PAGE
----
The Pharmacology of the Fetus and Placenta

  • George M. Maxwell


It is convenient and necessary to consider the fetus and placenta together. The one exists for the other, each has the same origin, and to some extent shares the same pharmacological properties. This section will recall some general structural and functional properties of the feto-placental unit; then for each separately, the likely modes of drug-absorption, metabolism and disposition will be considered. The chapter will conclude with a comment on human teratology.


Fetal Tissue Fetal Alcohol Syndrome Fetal Circulation Fetal Kidney Placental Lactogen 
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  1. Boyd, J.D. and Hamilton, W.J. (1970) The Human Placenta (W. Heffer and Sons, Cambridge )Google Scholar
  2. Dawes, G.S. (1973) ‘A Theoretical Analysis of Fetal Drug Equilibrium’, in Fetal Pharmacology (ed. L.O. Boréus, Raven Press, New York ), pp. 381 - 399Google Scholar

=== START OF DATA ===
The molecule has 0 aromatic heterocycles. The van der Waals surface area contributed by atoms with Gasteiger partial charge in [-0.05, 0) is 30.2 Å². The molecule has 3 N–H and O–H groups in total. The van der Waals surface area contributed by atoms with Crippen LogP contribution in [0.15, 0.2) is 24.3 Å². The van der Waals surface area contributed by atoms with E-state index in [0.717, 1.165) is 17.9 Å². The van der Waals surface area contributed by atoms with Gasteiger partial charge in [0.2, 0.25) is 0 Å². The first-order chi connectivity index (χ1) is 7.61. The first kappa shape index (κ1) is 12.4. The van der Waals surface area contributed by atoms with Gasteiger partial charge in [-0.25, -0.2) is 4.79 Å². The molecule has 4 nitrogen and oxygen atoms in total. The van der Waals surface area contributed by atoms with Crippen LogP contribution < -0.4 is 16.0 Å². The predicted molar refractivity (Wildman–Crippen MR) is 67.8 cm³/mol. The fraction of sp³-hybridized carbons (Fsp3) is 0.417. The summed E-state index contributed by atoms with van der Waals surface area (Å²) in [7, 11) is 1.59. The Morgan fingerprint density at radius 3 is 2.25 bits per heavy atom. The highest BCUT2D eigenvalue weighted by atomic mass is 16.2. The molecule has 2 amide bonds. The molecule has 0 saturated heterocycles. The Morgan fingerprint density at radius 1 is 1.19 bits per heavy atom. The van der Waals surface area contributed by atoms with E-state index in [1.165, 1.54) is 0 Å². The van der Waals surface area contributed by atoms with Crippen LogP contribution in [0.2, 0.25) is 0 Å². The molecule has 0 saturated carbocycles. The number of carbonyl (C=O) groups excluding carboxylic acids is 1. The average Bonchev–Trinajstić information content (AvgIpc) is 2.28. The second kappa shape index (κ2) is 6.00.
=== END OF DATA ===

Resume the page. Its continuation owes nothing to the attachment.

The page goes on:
3. Levy, G. and Hayton, W.L. (1973) ‘Pharmacokinetic Aspects of Placental Drug Transfer’, in Fetal Pharmacology (ed. L.O. Boréus, Raven Press, New York ), pp. 29 - 39Google Scholar
  4. Rudolph, A.M., Heymann, M.A., Teramo, K.A.W., Barrett, C.T. and Ralhä, N.C.R. (1971) ‘Studies in the Circulation of the Previable Human Fetus’, Pediat. Res., 15, 452 - 465CrossRefGoogle Scholar

Copyright information

© George M. Maxwell 1984

Authors and Affiliations

  • George M. Maxwell
    • 1
  1. 1.University of AdelaideAustralia

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